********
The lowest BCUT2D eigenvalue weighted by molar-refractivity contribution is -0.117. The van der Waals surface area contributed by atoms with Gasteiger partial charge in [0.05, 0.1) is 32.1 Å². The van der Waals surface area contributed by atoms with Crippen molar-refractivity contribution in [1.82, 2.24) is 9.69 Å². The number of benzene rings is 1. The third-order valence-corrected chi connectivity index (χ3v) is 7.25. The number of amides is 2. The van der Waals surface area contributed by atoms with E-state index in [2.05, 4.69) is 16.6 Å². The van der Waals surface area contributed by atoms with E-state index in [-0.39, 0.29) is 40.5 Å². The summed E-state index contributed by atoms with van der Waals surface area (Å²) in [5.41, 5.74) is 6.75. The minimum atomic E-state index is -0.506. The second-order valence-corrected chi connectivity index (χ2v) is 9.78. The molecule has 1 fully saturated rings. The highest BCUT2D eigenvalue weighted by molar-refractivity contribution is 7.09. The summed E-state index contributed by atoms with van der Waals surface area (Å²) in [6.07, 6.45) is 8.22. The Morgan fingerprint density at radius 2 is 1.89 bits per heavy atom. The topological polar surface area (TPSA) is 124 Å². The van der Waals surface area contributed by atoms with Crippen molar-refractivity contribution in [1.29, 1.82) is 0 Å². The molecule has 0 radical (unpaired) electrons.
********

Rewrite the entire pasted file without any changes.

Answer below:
The lowest BCUT2D eigenvalue weighted by molar-refractivity contribution is -0.117. The van der Waals surface area contributed by atoms with Gasteiger partial charge in [0.05, 0.1) is 32.1 Å². The van der Waals surface area contributed by atoms with Crippen molar-refractivity contribution in [1.82, 2.24) is 9.69 Å². The number of benzene rings is 1. The third-order valence-corrected chi connectivity index (χ3v) is 7.25. The number of amides is 2. The van der Waals surface area contributed by atoms with E-state index in [2.05, 4.69) is 16.6 Å². The van der Waals surface area contributed by atoms with E-state index in [-0.39, 0.29) is 40.5 Å². The summed E-state index contributed by atoms with van der Waals surface area (Å²) in [5.41, 5.74) is 6.75. The minimum atomic E-state index is -0.506. The second-order valence-corrected chi connectivity index (χ2v) is 9.78. The molecule has 1 fully saturated rings. The highest BCUT2D eigenvalue weighted by molar-refractivity contribution is 7.09. The summed E-state index contributed by atoms with van der Waals surface area (Å²) in [6.07, 6.45) is 8.22. The Morgan fingerprint density at radius 2 is 1.89 bits per heavy atom. The topological polar surface area (TPSA) is 124 Å². The van der Waals surface area contributed by atoms with Crippen molar-refractivity contribution in [1.29, 1.82) is 0 Å². The molecule has 0 radical (unpaired) electrons.